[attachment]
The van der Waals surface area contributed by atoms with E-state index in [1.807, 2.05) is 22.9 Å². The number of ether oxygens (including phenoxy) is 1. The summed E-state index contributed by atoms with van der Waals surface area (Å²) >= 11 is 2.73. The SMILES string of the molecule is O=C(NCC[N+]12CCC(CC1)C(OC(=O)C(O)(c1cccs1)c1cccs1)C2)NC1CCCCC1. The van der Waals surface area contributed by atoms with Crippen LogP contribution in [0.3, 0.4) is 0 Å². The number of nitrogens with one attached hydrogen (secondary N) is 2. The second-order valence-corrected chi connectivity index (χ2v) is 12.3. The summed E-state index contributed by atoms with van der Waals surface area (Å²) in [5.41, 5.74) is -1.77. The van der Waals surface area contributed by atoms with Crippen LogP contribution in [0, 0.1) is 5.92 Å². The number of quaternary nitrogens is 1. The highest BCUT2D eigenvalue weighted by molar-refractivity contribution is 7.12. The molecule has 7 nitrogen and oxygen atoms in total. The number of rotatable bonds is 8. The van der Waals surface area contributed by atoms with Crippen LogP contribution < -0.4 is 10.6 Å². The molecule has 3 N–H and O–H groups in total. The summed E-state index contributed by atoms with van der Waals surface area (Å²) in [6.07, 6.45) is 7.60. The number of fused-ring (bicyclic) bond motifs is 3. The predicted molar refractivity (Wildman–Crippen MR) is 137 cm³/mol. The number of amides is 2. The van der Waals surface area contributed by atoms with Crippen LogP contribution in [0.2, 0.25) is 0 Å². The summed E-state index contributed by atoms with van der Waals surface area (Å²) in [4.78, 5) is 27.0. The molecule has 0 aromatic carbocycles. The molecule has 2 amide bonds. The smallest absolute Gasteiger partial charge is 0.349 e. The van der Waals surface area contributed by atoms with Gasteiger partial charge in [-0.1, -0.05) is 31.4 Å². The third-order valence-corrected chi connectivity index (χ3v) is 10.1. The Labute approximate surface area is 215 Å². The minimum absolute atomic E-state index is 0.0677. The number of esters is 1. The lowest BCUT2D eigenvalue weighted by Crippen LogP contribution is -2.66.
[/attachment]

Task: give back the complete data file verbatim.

The van der Waals surface area contributed by atoms with E-state index in [1.807, 2.05) is 22.9 Å². The number of ether oxygens (including phenoxy) is 1. The summed E-state index contributed by atoms with van der Waals surface area (Å²) >= 11 is 2.73. The SMILES string of the molecule is O=C(NCC[N+]12CCC(CC1)C(OC(=O)C(O)(c1cccs1)c1cccs1)C2)NC1CCCCC1. The van der Waals surface area contributed by atoms with Crippen LogP contribution in [0.3, 0.4) is 0 Å². The number of nitrogens with one attached hydrogen (secondary N) is 2. The second-order valence-corrected chi connectivity index (χ2v) is 12.3. The summed E-state index contributed by atoms with van der Waals surface area (Å²) in [5.41, 5.74) is -1.77. The van der Waals surface area contributed by atoms with Crippen LogP contribution in [0, 0.1) is 5.92 Å². The number of quaternary nitrogens is 1. The highest BCUT2D eigenvalue weighted by molar-refractivity contribution is 7.12. The molecule has 7 nitrogen and oxygen atoms in total. The number of rotatable bonds is 8. The van der Waals surface area contributed by atoms with Crippen LogP contribution < -0.4 is 10.6 Å². The molecule has 3 N–H and O–H groups in total. The summed E-state index contributed by atoms with van der Waals surface area (Å²) in [6.07, 6.45) is 7.60. The number of fused-ring (bicyclic) bond motifs is 3. The predicted molar refractivity (Wildman–Crippen MR) is 137 cm³/mol. The number of amides is 2. The van der Waals surface area contributed by atoms with Crippen LogP contribution in [0.2, 0.25) is 0 Å². The summed E-state index contributed by atoms with van der Waals surface area (Å²) in [4.78, 5) is 27.0. The molecule has 0 aromatic carbocycles. The molecule has 2 amide bonds. The smallest absolute Gasteiger partial charge is 0.349 e. The van der Waals surface area contributed by atoms with Gasteiger partial charge in [-0.1, -0.05) is 31.4 Å². The third-order valence-corrected chi connectivity index (χ3v) is 10.1. The Labute approximate surface area is 215 Å². The minimum absolute atomic E-state index is 0.0677. The number of esters is 1. The lowest BCUT2D eigenvalue weighted by Crippen LogP contribution is -2.66.